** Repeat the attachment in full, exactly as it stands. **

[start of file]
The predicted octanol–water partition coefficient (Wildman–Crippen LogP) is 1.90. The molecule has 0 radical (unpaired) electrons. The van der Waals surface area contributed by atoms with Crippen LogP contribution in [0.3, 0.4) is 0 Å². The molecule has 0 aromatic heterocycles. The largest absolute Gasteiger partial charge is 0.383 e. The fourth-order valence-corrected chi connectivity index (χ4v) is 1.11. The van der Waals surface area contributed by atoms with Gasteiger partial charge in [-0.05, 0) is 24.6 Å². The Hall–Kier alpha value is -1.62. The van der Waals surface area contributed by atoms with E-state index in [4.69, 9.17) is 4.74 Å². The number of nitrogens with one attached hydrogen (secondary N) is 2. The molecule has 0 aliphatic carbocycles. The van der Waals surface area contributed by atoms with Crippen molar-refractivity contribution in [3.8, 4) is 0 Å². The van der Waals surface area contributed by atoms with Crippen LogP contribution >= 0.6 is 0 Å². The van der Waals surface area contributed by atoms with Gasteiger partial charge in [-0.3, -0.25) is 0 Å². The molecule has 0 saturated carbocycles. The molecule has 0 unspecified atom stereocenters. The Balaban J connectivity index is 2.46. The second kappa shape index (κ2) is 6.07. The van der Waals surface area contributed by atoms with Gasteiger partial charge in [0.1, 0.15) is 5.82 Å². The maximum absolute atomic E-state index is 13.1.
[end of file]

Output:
The predicted octanol–water partition coefficient (Wildman–Crippen LogP) is 1.90. The molecule has 0 radical (unpaired) electrons. The van der Waals surface area contributed by atoms with Crippen LogP contribution in [0.3, 0.4) is 0 Å². The molecule has 0 aromatic heterocycles. The largest absolute Gasteiger partial charge is 0.383 e. The fourth-order valence-corrected chi connectivity index (χ4v) is 1.11. The van der Waals surface area contributed by atoms with Gasteiger partial charge in [-0.05, 0) is 24.6 Å². The Hall–Kier alpha value is -1.62. The van der Waals surface area contributed by atoms with E-state index in [4.69, 9.17) is 4.74 Å². The number of nitrogens with one attached hydrogen (secondary N) is 2. The molecule has 0 aliphatic carbocycles. The van der Waals surface area contributed by atoms with Crippen molar-refractivity contribution in [3.8, 4) is 0 Å². The van der Waals surface area contributed by atoms with Crippen LogP contribution >= 0.6 is 0 Å². The van der Waals surface area contributed by atoms with Gasteiger partial charge in [-0.3, -0.25) is 0 Å². The molecule has 0 saturated carbocycles. The molecule has 0 unspecified atom stereocenters. The Balaban J connectivity index is 2.46. The second kappa shape index (κ2) is 6.07. The van der Waals surface area contributed by atoms with Gasteiger partial charge in [0.1, 0.15) is 5.82 Å². The maximum absolute atomic E-state index is 13.1.